Erica Brown

The Yid Bit

Jewish life is dependent on accurate weights and measures. We have minimum and maximum sizes that determine the height of a sukkah, the appropriate amount of matzah to constitute the mitzvah and the length of a Shabbat enclosure that ensures it’s kosher. We believe that articulating and being honest about weights and measures helps us have a life that is more rewarding and satisfying because it is quantifiable and, we hope, more honest. This is straight from Deuteronomy: “You must have accurate and honest weights and measures, so that you may live long in the land the Lord your God is giving you” (25:15).

I’m all about measurements right now. I don’t know how many of you reading this are wearing a Fit Bit right now. It’s a small device that attaches to pockets, waistbands or socks or comes as a bracelet and measures steps, water intake and sleep patterns. It also sends progress reports and reward messages to your computer. As of this writing, I’m on 3,645 steps and I’m hoping to get to 10,000 by tonight, the recommended daily number of steps to keep us fit. I have been known on occasion to walk around my dining room table many times in the attempt to get in another 800 or so steps to reach my daily fitness goal. And I am not alone.

I bought the Fit Bit about 13 months ago, inspired by a woman I met who told me it changed her life. She now takes the stairs regularly to get her steps in and parks further away in store parking lots to increase her steps. I bought the cheapest Fit Bit on Amazon Prime, not sure I was ready to convert but also knowing that I wasn’t exactly honest about my fitness regime.

The first week I wore it, I learned the horrible truth about myself. I told my high-energy self that I was getting enough exercise. But by noon on one of the first days I wore it, my Fit Bit registered 352 steps, approximately the number of steps between my desk and my refrigerator. Here’s the terrible thing about numbers: They don’t lie. Here’s the greatest thing about numbers: They don’t lie. I was trying to pay more attention to my health, but in order to get the results I sought, I needed to amplify my intensity and do more than I had planned. The numbers told the truth I was denying.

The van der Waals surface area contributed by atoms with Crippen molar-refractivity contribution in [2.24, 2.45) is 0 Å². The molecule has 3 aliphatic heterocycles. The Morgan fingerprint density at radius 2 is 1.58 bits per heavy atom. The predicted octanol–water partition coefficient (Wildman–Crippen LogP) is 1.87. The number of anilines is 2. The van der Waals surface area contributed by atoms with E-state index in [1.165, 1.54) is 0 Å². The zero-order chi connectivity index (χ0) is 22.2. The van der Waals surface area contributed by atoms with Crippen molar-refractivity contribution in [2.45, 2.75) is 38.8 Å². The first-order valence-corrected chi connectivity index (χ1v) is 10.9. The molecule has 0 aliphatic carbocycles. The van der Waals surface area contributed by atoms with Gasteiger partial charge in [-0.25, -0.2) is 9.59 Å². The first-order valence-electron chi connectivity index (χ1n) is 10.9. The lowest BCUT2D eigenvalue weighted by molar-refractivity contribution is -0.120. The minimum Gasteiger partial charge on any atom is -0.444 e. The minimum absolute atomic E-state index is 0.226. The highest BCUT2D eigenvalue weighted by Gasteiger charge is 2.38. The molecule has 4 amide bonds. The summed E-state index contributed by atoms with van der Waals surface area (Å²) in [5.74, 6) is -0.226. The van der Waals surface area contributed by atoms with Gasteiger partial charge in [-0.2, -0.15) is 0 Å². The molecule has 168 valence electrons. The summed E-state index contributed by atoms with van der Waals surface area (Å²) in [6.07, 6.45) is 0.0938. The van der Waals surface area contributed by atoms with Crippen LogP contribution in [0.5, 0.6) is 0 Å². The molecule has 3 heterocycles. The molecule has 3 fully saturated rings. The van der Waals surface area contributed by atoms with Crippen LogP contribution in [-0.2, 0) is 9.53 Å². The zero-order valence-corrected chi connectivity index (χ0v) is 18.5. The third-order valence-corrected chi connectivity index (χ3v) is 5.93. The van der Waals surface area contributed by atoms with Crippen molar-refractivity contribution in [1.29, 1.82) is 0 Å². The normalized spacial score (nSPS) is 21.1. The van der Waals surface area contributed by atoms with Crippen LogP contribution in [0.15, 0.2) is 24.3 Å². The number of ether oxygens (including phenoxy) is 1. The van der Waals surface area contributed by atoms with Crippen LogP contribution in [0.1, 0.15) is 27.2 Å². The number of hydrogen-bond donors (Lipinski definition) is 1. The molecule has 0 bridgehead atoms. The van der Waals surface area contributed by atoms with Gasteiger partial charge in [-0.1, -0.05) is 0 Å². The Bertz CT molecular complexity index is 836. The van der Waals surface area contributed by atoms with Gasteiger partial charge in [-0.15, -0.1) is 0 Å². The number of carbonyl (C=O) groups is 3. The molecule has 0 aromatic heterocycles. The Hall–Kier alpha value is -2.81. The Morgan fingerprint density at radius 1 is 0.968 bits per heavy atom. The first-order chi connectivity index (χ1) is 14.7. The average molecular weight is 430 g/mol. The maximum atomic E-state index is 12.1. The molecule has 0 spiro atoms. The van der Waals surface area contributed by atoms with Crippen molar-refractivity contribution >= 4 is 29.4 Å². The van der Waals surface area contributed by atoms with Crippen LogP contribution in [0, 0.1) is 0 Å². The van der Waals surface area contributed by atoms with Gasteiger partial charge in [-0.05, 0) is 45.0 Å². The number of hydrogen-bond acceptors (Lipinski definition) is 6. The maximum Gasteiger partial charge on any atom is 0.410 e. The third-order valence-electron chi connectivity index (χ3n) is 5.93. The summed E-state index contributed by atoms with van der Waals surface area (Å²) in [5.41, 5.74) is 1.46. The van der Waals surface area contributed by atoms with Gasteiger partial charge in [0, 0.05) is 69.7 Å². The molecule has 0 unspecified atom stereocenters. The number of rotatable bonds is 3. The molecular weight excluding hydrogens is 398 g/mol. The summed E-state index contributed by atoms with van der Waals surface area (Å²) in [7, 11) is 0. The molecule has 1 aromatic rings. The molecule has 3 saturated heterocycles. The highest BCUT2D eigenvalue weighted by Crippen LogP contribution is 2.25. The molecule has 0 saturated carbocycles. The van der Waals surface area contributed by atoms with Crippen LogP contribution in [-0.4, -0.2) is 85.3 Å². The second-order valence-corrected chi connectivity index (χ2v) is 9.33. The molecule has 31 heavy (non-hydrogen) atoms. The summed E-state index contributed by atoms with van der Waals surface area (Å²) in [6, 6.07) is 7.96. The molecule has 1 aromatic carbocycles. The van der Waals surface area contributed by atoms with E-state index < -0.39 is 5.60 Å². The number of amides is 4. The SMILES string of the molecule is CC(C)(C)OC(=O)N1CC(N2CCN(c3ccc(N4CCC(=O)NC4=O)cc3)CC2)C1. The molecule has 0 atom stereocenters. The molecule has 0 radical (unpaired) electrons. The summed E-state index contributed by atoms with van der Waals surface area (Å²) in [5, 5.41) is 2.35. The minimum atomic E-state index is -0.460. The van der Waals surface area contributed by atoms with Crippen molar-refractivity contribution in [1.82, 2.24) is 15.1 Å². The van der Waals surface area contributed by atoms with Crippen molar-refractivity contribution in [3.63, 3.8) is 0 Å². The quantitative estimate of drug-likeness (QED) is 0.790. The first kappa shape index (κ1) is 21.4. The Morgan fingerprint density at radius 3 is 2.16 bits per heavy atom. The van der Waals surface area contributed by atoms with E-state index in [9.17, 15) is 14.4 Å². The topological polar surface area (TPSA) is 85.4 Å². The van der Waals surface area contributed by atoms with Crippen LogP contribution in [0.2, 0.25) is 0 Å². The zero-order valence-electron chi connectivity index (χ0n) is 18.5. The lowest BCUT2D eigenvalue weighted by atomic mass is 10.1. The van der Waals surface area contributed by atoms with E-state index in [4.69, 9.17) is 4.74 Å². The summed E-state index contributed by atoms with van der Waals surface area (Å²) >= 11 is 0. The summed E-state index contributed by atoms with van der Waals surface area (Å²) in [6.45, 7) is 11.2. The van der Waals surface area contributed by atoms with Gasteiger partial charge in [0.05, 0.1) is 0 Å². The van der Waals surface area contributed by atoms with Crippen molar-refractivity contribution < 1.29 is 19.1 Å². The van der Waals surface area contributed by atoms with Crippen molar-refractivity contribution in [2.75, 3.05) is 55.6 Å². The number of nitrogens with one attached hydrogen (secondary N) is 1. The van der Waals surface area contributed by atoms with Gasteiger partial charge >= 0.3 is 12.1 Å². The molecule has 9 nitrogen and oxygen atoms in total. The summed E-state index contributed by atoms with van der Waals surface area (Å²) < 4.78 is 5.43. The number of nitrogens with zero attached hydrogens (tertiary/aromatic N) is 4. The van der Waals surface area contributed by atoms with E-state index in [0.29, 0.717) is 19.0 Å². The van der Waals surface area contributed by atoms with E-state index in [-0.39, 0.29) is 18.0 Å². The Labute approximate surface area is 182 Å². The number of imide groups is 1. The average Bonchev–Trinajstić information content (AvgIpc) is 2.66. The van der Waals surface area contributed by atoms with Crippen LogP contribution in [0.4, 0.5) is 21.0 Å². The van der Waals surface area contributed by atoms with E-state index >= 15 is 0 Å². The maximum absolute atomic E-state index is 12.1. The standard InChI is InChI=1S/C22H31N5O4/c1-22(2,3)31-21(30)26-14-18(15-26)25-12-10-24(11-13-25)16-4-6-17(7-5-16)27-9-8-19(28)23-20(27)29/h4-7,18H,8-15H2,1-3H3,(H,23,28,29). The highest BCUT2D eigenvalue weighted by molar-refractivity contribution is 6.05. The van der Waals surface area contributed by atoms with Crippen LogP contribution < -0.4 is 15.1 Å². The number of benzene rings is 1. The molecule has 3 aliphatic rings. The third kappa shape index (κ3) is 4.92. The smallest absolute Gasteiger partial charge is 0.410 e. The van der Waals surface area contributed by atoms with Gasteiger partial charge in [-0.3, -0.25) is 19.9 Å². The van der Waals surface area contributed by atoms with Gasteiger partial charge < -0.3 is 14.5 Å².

What we measure, we get done. It’s true in our personal lives. It’s true in our professional lives. It’s true in our spiritual lives. Money is the easiest thing to measure, so we tend to focus on it — what we make, what we give, what other give. But it’s an incomplete dashboard. How many people does our work touch and how deeply? Which target populations are we missing? What does significant transformation look like? It’s not easy to measure things that seem intangible, but it’s not as hard as you think. It requires robust conversation around what you want to know and experimenting with different methods to glean information.

Let’s move to the metrics of Jewish life for a minute. Let’s make a Yid Bit. It can tell you how many times you went to synagogue or the duration of your stay. It offers a daily mitzvah count for the day: how many times you visited the sick, helped the needy or invited guests to your table. It might measure how many blessings you said in a day [the Talmud recommends 100] or how many hours you studied.

I tried a variation of this. With help from an accountant, I created a charity form that looked like a tax document to tithe income when tax season rolled around. Giving a tenth of one’s income is from our sacred texts but has been more successful with Mormons and evangelical Christians. According to The Chronicle of Philanthropy, Utah is the most giving state in the U.S. I approached the leader of a Jewish organization about using my tzedakah tax form to move charity from a do-us-a-favor-approach to a this-is-my-responsibility-so-let’s-get-it-right stance. The response: nice idea. Too Jewish.

What we measure, we do. Or if we don’t do it, we at least know we’re falling short. We may even feel a little guilty when the numbers don’t match our best aspirations. We may realize what my Fit Bit taught me: If you really want to change something, be honest about what you’re doing and not doing. Ramp up the intensity. Stop thinking small. Ask yourself what it really takes to make a transformation now. Let the numbers speak.

Go ahead. I dare you. Make your own Yid Bit. Set your own metrics. What would your Yid Bit measure?

Erica Brown’s most recent book is “Happier Endings: A Meditation on Life and Death” (Simon and Schuster). Subscribe to her weekly Internet essays at

About the Author
Dr. Erica Brown is the Vice Provost for Values and Leadership at Yeshiva University and the director of its Rabbi Lord Jonathan Sacks–Herenstein Center. Her latest book is Ecclesiastes and the Search for Meaning (Maggid Books).